“Come see this Jif!” my friend yelled from the other room.
Confused as to why exactly I would be interested in seeing a jar of peanut butter, I briskly walked in to see what was so special about this particular jar. Turns out he was talking about the file type called Graphical Interchange Format, otherwise known as a GIF. You know — the one with a hard “g?”
On May 22, 2013, Steve Wilhite, creator of the then-26-year-old format, declared that the shorthand term for the format should be pronounced with a soft “g,” similar to how you would say a specific brand of peanut butter out loud. Now I have nothing against the thick-headed idiots who pronounce it with a soft “g,” but how could anyone in their right minds think that a computer file format could ever sound legitimate being named after peanut butter? Furthermore, if Wilhite really wanted it to be pronounced “correctly,” he should have made more of an effort to spread his pronunciation, oh, I don’t know — 26 years ago?
As stated before, GIF stands for Graphic Interchange Format. To be clear, “graphic” is pronounced with a hard “g.” It is not spelled, “jraphic.” To that, one may say that acronyms often do not adhere to their source words. However, it is not reasonably expected that every person on the Internet in its early days knew enough to research the 1987 CompuServe conference the GIF was introduced at and see its “correct” pronunciation. Linguistically speaking, words become part of a language as communities adapt them into common use, and it is not under anyone’s control what becomes the common pronunciation of a word — it is only what is usually the easiest or most popular way to pronounce it at the time. Therefore, even if Wilhite and his horde of peanut butter-loving programmers said GIF was to be pronounced a certain way, the booming of a new culture on the Internet outweighs someone proclaiming a pronunciation is correct “because I said so.” Even the Cambridge dictionary, for both its U.S. and U.K. pronunciations, cites GIF with a hard “g” as the correct pronunciation.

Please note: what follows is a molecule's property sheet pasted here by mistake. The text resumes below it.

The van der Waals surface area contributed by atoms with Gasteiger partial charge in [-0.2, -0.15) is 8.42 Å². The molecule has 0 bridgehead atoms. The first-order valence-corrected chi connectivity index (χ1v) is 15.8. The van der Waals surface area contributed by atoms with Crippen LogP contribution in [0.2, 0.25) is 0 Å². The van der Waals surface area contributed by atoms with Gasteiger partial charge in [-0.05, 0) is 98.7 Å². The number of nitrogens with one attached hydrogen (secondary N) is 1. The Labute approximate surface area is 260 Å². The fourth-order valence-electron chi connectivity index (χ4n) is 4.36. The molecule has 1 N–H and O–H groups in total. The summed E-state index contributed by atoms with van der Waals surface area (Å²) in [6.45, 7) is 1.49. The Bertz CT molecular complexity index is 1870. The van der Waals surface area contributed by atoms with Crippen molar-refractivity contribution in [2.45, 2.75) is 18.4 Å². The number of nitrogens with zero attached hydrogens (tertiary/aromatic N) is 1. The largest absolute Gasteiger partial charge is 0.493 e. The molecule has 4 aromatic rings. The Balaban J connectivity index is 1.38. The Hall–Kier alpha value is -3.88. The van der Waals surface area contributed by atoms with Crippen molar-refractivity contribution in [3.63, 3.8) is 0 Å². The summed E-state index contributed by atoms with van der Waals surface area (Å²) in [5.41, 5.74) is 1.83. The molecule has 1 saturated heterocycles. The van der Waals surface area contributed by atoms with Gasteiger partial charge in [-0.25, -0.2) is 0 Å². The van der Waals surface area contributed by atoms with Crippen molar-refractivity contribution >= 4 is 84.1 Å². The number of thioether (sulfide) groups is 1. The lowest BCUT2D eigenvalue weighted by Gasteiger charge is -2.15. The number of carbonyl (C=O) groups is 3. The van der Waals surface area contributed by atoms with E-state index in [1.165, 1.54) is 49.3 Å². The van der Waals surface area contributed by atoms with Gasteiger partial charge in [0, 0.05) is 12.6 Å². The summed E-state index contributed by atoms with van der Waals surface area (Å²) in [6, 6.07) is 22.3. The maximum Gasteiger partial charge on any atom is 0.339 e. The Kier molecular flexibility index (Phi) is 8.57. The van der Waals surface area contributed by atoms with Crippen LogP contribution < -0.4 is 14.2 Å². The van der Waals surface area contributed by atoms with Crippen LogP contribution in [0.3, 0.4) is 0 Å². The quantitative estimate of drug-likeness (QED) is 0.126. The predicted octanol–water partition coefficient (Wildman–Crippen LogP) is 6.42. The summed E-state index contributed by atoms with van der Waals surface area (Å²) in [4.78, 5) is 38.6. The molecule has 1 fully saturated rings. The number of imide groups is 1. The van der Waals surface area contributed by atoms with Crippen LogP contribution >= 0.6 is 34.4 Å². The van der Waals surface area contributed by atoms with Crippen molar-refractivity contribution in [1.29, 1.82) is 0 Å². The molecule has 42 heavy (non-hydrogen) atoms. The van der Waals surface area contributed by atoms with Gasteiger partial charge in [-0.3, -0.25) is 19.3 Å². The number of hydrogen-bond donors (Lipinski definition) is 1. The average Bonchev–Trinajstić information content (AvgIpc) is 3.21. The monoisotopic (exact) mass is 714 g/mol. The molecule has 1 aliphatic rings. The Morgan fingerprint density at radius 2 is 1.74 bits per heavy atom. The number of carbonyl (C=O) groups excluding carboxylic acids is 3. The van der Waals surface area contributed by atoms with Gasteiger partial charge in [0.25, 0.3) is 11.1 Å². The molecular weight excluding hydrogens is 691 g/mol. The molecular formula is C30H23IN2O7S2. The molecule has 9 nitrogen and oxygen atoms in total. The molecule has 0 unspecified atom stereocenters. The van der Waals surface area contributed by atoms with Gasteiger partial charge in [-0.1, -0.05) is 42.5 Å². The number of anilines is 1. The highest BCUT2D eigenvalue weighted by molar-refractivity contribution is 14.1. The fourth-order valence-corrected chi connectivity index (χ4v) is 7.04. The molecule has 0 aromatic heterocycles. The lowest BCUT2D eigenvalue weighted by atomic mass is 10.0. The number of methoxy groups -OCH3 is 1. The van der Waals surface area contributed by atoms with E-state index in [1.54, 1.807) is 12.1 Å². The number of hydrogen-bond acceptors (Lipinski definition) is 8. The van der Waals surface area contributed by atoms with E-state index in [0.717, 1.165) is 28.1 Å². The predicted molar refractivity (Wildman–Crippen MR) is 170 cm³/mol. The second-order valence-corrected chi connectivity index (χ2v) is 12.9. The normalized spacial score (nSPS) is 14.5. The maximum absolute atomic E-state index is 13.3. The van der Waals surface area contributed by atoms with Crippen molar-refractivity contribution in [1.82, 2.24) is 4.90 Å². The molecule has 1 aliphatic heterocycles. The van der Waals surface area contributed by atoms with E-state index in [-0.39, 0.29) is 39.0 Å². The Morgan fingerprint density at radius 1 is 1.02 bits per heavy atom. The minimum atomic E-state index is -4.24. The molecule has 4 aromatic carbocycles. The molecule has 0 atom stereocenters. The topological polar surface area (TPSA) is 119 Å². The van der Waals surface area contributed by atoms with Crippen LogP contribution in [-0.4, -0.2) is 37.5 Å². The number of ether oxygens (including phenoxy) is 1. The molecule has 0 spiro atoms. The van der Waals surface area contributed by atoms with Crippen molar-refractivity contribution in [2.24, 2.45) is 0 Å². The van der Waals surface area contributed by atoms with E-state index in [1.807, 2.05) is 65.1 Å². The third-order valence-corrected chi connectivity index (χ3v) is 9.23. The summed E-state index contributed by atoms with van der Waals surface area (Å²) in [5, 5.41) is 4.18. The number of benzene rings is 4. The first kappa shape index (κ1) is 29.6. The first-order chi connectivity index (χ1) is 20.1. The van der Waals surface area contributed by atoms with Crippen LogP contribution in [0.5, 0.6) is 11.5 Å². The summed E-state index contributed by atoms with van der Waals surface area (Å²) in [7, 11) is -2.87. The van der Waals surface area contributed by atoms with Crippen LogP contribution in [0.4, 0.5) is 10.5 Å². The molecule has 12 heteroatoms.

So now that you spent your time nobly serving your favorite brand of peanut butter, come on over and see the “GIF”t you have been given. We won’t get mad at you, though you should know that you have offended the letter “j” for stealing its sound and giving it to “g.” JPEG would like a formal apology.
If Wilhite truly wanted it to be pronounced “JIF,” he should have spelled it that way. And if his ruling didn’t convince you to pronounce it like peanut butter, another powerful source should — the White House. On their official Tumblr page, the White House made a small graphic that clearly says, “Animated GIFS (Hard ‘G’).” That is clearly law. You can’t argue with that. To quote Reddit user Enderkr, on a thread discussing Wilhite’s pronunciation declaration, “Stop trying to make ‘jif” happen. It’s never going to happen.” So while you’re busy getting over your loss in the battle of pronunciation, I encourage you to go buy some Skippy-brand peanut butter at the store, make yourself a sandwich and get over it.